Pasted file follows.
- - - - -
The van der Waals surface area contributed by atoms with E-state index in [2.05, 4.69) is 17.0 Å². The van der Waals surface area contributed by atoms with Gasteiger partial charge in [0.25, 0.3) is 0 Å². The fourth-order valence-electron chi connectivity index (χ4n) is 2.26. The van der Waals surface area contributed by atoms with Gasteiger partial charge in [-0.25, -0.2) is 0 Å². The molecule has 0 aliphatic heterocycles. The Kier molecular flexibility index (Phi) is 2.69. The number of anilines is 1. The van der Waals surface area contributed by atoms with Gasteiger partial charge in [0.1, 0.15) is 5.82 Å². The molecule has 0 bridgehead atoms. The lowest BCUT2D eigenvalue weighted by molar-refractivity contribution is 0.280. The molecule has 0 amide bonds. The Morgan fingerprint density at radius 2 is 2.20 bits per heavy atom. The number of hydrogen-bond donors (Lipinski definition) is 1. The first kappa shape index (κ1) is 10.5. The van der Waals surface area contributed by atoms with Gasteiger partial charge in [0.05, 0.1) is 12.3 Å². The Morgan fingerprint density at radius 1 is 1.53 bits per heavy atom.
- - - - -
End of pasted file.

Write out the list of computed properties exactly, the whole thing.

The van der Waals surface area contributed by atoms with E-state index in [2.05, 4.69) is 17.0 Å². The van der Waals surface area contributed by atoms with Gasteiger partial charge in [0.25, 0.3) is 0 Å². The fourth-order valence-electron chi connectivity index (χ4n) is 2.26. The van der Waals surface area contributed by atoms with Gasteiger partial charge in [-0.25, -0.2) is 0 Å². The molecule has 0 aliphatic heterocycles. The Kier molecular flexibility index (Phi) is 2.69. The number of anilines is 1. The van der Waals surface area contributed by atoms with Gasteiger partial charge in [0.1, 0.15) is 5.82 Å². The molecule has 0 bridgehead atoms. The lowest BCUT2D eigenvalue weighted by molar-refractivity contribution is 0.280. The molecule has 0 amide bonds. The Morgan fingerprint density at radius 2 is 2.20 bits per heavy atom. The number of hydrogen-bond donors (Lipinski definition) is 1. The first kappa shape index (κ1) is 10.5. The van der Waals surface area contributed by atoms with Gasteiger partial charge in [0.05, 0.1) is 12.3 Å². The Morgan fingerprint density at radius 1 is 1.53 bits per heavy atom.